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An fMRI investigation of trust-related decision-making associated with the use of short term conflict alert (STCA)




Air traffic management, fMRI, human-machine trust, aircraft conflict detection, brain functional connectivity, cognitive neuroscience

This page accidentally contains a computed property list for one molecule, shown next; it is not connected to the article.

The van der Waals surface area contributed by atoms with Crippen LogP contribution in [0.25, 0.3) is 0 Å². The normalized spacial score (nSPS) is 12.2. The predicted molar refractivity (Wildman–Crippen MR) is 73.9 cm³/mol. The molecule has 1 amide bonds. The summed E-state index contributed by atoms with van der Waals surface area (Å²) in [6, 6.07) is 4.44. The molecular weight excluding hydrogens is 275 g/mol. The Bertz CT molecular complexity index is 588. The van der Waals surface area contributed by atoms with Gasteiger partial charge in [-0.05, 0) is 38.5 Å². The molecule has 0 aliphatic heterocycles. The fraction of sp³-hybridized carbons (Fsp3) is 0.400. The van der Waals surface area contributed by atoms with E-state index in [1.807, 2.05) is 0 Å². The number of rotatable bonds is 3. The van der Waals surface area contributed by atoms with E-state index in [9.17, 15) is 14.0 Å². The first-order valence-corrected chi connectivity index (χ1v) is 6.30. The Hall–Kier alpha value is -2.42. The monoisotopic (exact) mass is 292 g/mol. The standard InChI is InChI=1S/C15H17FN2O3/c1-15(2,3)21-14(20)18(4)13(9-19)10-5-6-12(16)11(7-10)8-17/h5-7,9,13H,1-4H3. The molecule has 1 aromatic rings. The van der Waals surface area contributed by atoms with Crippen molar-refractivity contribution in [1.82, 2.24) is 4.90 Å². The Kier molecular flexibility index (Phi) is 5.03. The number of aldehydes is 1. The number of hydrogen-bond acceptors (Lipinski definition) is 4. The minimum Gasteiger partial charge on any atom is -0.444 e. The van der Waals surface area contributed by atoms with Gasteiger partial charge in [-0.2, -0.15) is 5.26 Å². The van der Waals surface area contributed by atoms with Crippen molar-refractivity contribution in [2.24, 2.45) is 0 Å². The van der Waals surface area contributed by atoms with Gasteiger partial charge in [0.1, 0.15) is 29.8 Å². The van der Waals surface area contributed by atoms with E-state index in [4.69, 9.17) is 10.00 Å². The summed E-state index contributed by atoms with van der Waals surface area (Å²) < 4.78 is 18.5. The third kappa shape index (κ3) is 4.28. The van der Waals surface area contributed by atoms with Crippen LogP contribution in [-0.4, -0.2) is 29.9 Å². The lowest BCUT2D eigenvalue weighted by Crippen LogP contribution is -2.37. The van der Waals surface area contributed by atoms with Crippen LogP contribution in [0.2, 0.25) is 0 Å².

The current proposal aims at a neuroscientific investigation of the magnitudes of trust air traffic controllers (ATCOs) show when using short term conflict alert (STCA) systems with different levels of reliability that can elicit high and low levels of human-automation trust. STCA is an automated warning system used by all ATCOs for the purpose of conflict detection and designed for the primary purpose of ensuring safe separation between any pair of surveillance tracks. The operational use of STCA depends a great deal on the ATCO’s trust in the system, and this trust is in term dependent on the perceived system reliability. As different levels of system reliability will engender different levels of uncertainty or mistrust in its use, this proposal adopts an operational definition of trust that involves decision-making under situations with uncertainty and vulnerability. This means that human-automation trust, in the context of STCA use, relates to how well the system can facilitate successful conflict detection under circumstances where uncertainty or unreliability lies in its use [COPYRIGHT CC BY-NC-ND 4.0, J. Y. ZHONG 2021, NANYANG TECHNOLOGICAL UNIVERSITY].


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